package { 'openssh': ensure => present }

Bad:

    package { openssh: ensure => present }

9.2. Arrow Alignment

All of the hash rockets (=>) in a resource’s attribute/value list should be aligned. The hash rockets should be placed one space ahead of the longest attribute name. Nested blocks must be indented by two spaces, and hash rockets within a nested block should be aligned (one space ahead of the longest attribute name).

Good:

    exec { 'hambone':
      path => '/usr/bin',
      cwd  => '/tmp',
    }

    exec { 'test':
      subscribe   => File['/etc/test'],
      refreshonly => true,
    }

    myresource { 'test':
      ensure => present,
      myhash => {
        'myhash_key1' => 'value1',
        'key2'        => 'value2',
      },
    }

Bad:

    exec { 'hambone':
      path  => '/usr/bin',
      cwd => '/tmp',
    }

    exec { 'test':
      subscribe => File['/etc/test'],
      refreshonly => true,
    }

9.3. Attribute Ordering

If a resource declaration includes an ensure attribute, it should be the first attribute specified so a user can quickly see if the resource is being created or deleted.

Good:

    file { '/tmp/readme.txt':
      ensure => file,
      owner  => '0',
      group  => '0',
      mode   => '0644',
    }

9.4. Resource Arrangement

Within a manifest, resources should be grouped by logical relationship to each other, rather than by resource type. Semicolons must not be used to declare multiple resources within a set of curly braces.

Good:

    file { '/tmp/dir':
      ensure => directory,
    }

    file { '/tmp/dir/a':
      content => 'a',
    }

    file { '/tmp/dir2':
      ensure => directory,
    }

    file { '/tmp/dir2/b':
      content => 'b',
    }

Bad:

    file { '/tmp/dir':
      ensure => directory,
    }

    file { '/tmp/dir2':
      ensure => directory,
    }
    
    file { '/tmp/dir/a':
      content => 'a',
    }

    file { '/tmp/dir2/b':
      content => 'b',
    }

Symbolic links must be declared with an ensure value of ensure => link and explicitly specify a value for the target attribute. Doing so more explicitly informs the user that a link is being created.

Good:

    file { '/var/log/syslog':
      ensure => link,
      target => '/var/log/messages',
    }

Bad:

    file { '/var/log/syslog':
      ensure => '/var/log/messages',
    }

9.6. File Modes

  • POSIX numeric notation must be represented as 4 digits.
  • POSIX symbolic notation must be a string.
  • You should not use file mode with Windows; instead use the acl module.
  • You should use numeric notation whenever possible.

Good:

  file { '/var/log/syslog':
      ensure => file,
      mode   => 'o-rwx',
  }

Bad:

    file { '/var/log/syslog':
      ensure => present,
      mode   => 644,
    }

9.7. Resource Defaults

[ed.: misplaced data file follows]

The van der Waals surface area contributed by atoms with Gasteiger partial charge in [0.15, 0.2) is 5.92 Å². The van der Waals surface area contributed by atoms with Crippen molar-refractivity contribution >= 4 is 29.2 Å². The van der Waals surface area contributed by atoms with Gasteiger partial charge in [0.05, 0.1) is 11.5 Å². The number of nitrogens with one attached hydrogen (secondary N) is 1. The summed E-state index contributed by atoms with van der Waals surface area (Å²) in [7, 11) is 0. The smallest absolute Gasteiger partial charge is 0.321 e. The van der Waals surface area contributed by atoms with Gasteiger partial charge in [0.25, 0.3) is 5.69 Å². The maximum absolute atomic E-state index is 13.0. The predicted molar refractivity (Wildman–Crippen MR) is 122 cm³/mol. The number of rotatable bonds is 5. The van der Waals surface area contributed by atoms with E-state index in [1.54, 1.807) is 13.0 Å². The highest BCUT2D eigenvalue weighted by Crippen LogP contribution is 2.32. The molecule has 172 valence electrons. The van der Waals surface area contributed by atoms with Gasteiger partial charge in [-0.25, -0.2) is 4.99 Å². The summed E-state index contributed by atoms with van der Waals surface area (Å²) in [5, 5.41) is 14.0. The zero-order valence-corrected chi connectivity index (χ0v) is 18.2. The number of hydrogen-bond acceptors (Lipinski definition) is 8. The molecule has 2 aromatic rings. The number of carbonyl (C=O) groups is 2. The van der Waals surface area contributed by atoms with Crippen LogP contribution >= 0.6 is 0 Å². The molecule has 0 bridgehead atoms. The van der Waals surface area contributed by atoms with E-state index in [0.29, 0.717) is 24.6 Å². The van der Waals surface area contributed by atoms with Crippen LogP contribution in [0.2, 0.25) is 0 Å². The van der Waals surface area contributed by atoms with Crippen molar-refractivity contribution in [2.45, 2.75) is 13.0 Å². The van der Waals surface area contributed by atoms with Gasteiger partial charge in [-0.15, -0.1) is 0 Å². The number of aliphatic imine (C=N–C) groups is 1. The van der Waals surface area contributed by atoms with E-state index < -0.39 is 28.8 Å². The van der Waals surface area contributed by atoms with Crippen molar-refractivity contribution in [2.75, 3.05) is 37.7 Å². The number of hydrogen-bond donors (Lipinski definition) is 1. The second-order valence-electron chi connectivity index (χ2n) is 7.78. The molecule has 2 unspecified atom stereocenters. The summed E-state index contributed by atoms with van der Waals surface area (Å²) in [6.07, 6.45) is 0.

Resource defaults should be used in a very controlled manner and should only be declared at the edges of your manifest ecosystem. Specifically, they may be declared:

  • At top scope in site.pp, or
  • In a class which is guaranteed to never declare or be inherited by a class or define from another module.

This is due to the way resource defaults propagate through dynamic scope, which can have unpredictable effects far away from where the default was declared.

Good:

    # /etc/puppetlabs/puppet/manifests/site.pp:
    File {
      owner => 'root',
      group => '0',
      mode  => '0644',
    }

Bad:

    # /etc/puppetlabs/puppet/modules/apache/manifests/init.pp
    File {
      owner => 'nobody',
      group => 'nogroup',
      mode  => '0600',
    }

    concat { $config_file_path:
      notify  => Class['Apache::Service'],
      require => Package['httpd'],
    }

10. Classes and Defines

10.1. Separate Files

All classes and resource type definitions (defines) must be separate files in the manifests directory of the module.

Good:

    # /etc/puppetlabs/puppet/modules/apache/manifests

    # init.pp
      class apache { }
    # ssl.pp
      class apache::ssl { }
    # virtual_host.pp
      define apache::virtual_host () { }

Separating classes and defines into separate files is functionally identical to declaring them in init.pp, but has the benefit of highlighting the structure of the module and making the function and structure more legible.

10.2. Internal Organization of Classes and Defines

Classes and defines must be structured to accomplish one task. Below is a line-by-line general layout of what lines of code should come first, second, and so on.

  1. First line: Name of class or type.
  2. Following lines, if applicable: Define parameters.
  3. Next lines: Should validate* any parameters and fail catalog compilation if any parameters are invalid. (See ntp for an example.)
  4. Next lines, if applicable: Should declare local variables and perform variable munging.
  5. Next lines: Should declare resource defaults.
  6. Next lines: Should override resources if necessary.

The following example follows the recommended style:

    # init.pp
    class myservice (
      $service_ensure     = $myservice::params::service_ensure,
      $package_list       = $myservice::params::package_list,
      $tempfile_contents  = $myservice::params::tempfile_contents,
    ) inherits myservice::params {

      if !($service_ensure in [ 'running', 'stopped' ]) {
        fail('ensure parameter must be running or stopped')
      }

      if !$package_list {
        fail("Module ${module_name} does not support ${::operatingsystem}")
      }

      # temp file contents cannot contain numbers
      case $tempfile_contents {
        /\d/: {
          $_tempfile_contents = regsubst($tempfile_contents, '\d', '', 'G')
        }
        default: {
          $_tempfile_contents = $tempfile_contents
        }
      }

      $variable = 'something'

      Package { ensure => present, }

      File {
        owner => '0',
        group => '0',
        mode  => '0644',
     }

      package { $package_list: }

      file { "/tmp/${variable}":
        ensure   => present,
        contents => $_tempfile_contents,
      }

      service { 'myservice':
        ensure    => $service_ensure,